A mandolin player opening his first album as leader with Dizzy Gillespie
's mercurial "Bebop"? Wow! That takes a lot of (fill in the blank). But Chris Biesterfeldt, best known as a guitarist, and for Broadway shows at that, not only sails through those tricky changes but handily nails everything else on this impressive trio album whose other protagonists are bassist Adam Armstrong
and drummer Eric Halvorson
The mandolin, not exactly a guitar but somewhere in the neighborhood, is most closely linked to bluegrass music, which makes Biesterfeldt's decision to set aside the guitar, at least temporarily, to record exclusively on the mandolin that much more audacious. The gamble pays off, as Biesterfeldt breathes life and energy into a variety of engaging tunes from jazz standards by Gillespie, Charlie Parker
, Thelonious Monk
, Eddie Harris
and Jimmy Smith
to lesser-known works from the jazz and pop realm and even one classical exercise, J.S. Bach's "G-Minor Presto."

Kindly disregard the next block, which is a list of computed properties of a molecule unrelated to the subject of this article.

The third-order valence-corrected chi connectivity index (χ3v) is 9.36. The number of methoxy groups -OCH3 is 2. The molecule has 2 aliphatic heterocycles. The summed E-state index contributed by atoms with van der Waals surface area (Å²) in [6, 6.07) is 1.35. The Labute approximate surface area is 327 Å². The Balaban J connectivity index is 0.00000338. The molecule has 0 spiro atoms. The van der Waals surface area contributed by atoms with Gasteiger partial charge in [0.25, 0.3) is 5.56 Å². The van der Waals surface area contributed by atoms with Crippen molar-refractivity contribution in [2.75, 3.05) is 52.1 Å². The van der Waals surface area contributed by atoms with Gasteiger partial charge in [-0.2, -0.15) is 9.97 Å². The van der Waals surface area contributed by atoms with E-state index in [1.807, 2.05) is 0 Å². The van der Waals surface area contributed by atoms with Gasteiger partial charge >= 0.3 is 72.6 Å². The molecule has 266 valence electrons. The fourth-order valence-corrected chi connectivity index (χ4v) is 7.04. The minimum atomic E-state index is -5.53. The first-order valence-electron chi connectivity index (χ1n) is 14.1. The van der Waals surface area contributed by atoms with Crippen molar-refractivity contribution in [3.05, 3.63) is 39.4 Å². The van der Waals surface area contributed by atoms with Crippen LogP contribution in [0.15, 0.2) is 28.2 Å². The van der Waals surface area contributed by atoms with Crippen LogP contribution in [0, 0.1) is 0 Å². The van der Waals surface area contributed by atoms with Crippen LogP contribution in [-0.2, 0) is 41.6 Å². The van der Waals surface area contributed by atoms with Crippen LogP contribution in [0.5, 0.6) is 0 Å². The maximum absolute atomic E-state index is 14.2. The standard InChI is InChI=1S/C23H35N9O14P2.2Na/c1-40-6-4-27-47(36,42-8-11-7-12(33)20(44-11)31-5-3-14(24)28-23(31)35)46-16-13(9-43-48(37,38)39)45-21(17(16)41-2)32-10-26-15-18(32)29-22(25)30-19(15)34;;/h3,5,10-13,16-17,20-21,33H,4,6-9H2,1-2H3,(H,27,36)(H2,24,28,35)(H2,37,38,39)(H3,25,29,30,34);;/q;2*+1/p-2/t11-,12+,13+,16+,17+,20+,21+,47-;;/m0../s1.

Guitarists are well represented; Pat Metheny
wrote the buoyant "Bright Size Life," Frank Zappa
the sinuous "Rollo Interior." Smith weighs in with his well-known blues, "Back at the Chicken Shack," and flag-waving "Ready and Able," Harris with the funky "Freedom Jazz Dance." Also on the menu are Parker's "Quasimodo," Monk's "Bye-Ya," Chick Corea
's swaying "Armando's Rhumba," Wayne Shorter
's free-wheeling "Witch Hunt," Jaco Pastorius
' galvanic "Teen Town" and Randy Brecker
's aptly named "Some Skunk Funk." Biesterfeldt gives each one his unreserved focus and respect, as do Armstrong and Halvorson. Among the more obscure compositions, Benedicto Lacerda and Alfredo Vianna's lively "Segura Ele" is an especially arduous test of mandolinic virtuosity, one that Biesterfeldt passes with high marks.
While the mandolin lacks the guitar's range, elegance or subtlety, Biesterfeldt makes the most of its assets, which include unambiguous good humor and visceral appeal. This is music to which toe-tapping is compulsory, not optional. And even though Urban Mandolin
is blazoned as jazz, the specter of bluegrass often tarries close at hand even as Biesterfeldt and his teammates labor earnestly to assure he remains at arm's length. Such is the nature of the mandolin, even in the capable hands of a jazz partisan such as Biesterfeldt.